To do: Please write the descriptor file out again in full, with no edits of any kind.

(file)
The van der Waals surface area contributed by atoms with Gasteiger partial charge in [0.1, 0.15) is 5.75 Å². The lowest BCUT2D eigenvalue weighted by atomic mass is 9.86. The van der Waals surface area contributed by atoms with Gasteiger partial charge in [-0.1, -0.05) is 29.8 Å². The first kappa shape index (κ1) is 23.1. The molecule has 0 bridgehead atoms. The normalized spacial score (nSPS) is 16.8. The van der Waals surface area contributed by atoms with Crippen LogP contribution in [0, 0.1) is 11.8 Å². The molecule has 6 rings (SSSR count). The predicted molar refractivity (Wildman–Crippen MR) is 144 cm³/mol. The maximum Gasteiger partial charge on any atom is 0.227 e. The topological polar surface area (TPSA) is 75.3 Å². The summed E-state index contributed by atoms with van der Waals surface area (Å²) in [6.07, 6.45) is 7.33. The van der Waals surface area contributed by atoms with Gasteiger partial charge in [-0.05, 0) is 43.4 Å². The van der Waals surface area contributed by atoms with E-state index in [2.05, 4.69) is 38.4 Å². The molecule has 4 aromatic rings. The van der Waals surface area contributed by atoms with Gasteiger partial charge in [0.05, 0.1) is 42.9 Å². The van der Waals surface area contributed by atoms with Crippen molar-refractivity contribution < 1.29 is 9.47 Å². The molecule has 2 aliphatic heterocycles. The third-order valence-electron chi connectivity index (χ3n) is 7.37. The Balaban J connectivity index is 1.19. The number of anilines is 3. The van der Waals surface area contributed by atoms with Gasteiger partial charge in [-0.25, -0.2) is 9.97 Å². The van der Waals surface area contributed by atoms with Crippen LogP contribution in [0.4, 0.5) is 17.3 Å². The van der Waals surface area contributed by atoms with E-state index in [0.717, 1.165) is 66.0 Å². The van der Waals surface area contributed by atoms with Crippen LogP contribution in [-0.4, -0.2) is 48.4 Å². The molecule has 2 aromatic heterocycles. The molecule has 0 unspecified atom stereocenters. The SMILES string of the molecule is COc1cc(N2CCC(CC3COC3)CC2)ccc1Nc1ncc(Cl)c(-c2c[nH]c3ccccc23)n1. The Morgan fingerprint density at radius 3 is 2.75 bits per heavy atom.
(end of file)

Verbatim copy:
The van der Waals surface area contributed by atoms with Gasteiger partial charge in [0.1, 0.15) is 5.75 Å². The lowest BCUT2D eigenvalue weighted by atomic mass is 9.86. The van der Waals surface area contributed by atoms with Gasteiger partial charge in [-0.1, -0.05) is 29.8 Å². The first kappa shape index (κ1) is 23.1. The molecule has 0 bridgehead atoms. The normalized spacial score (nSPS) is 16.8. The van der Waals surface area contributed by atoms with Crippen LogP contribution in [0, 0.1) is 11.8 Å². The molecule has 6 rings (SSSR count). The predicted molar refractivity (Wildman–Crippen MR) is 144 cm³/mol. The maximum Gasteiger partial charge on any atom is 0.227 e. The topological polar surface area (TPSA) is 75.3 Å². The summed E-state index contributed by atoms with van der Waals surface area (Å²) in [6.07, 6.45) is 7.33. The van der Waals surface area contributed by atoms with Gasteiger partial charge in [-0.05, 0) is 43.4 Å². The van der Waals surface area contributed by atoms with E-state index in [2.05, 4.69) is 38.4 Å². The molecule has 4 aromatic rings. The van der Waals surface area contributed by atoms with Gasteiger partial charge in [0.05, 0.1) is 42.9 Å². The van der Waals surface area contributed by atoms with Crippen molar-refractivity contribution < 1.29 is 9.47 Å². The molecule has 2 aliphatic heterocycles. The third-order valence-electron chi connectivity index (χ3n) is 7.37. The Balaban J connectivity index is 1.19. The number of anilines is 3. The van der Waals surface area contributed by atoms with Gasteiger partial charge in [-0.25, -0.2) is 9.97 Å². The van der Waals surface area contributed by atoms with Crippen LogP contribution in [0.4, 0.5) is 17.3 Å². The van der Waals surface area contributed by atoms with E-state index in [0.717, 1.165) is 66.0 Å². The van der Waals surface area contributed by atoms with Crippen LogP contribution in [-0.4, -0.2) is 48.4 Å². The molecule has 2 aromatic heterocycles. The molecule has 0 unspecified atom stereocenters. The SMILES string of the molecule is COc1cc(N2CCC(CC3COC3)CC2)ccc1Nc1ncc(Cl)c(-c2c[nH]c3ccccc23)n1. The Morgan fingerprint density at radius 3 is 2.75 bits per heavy atom.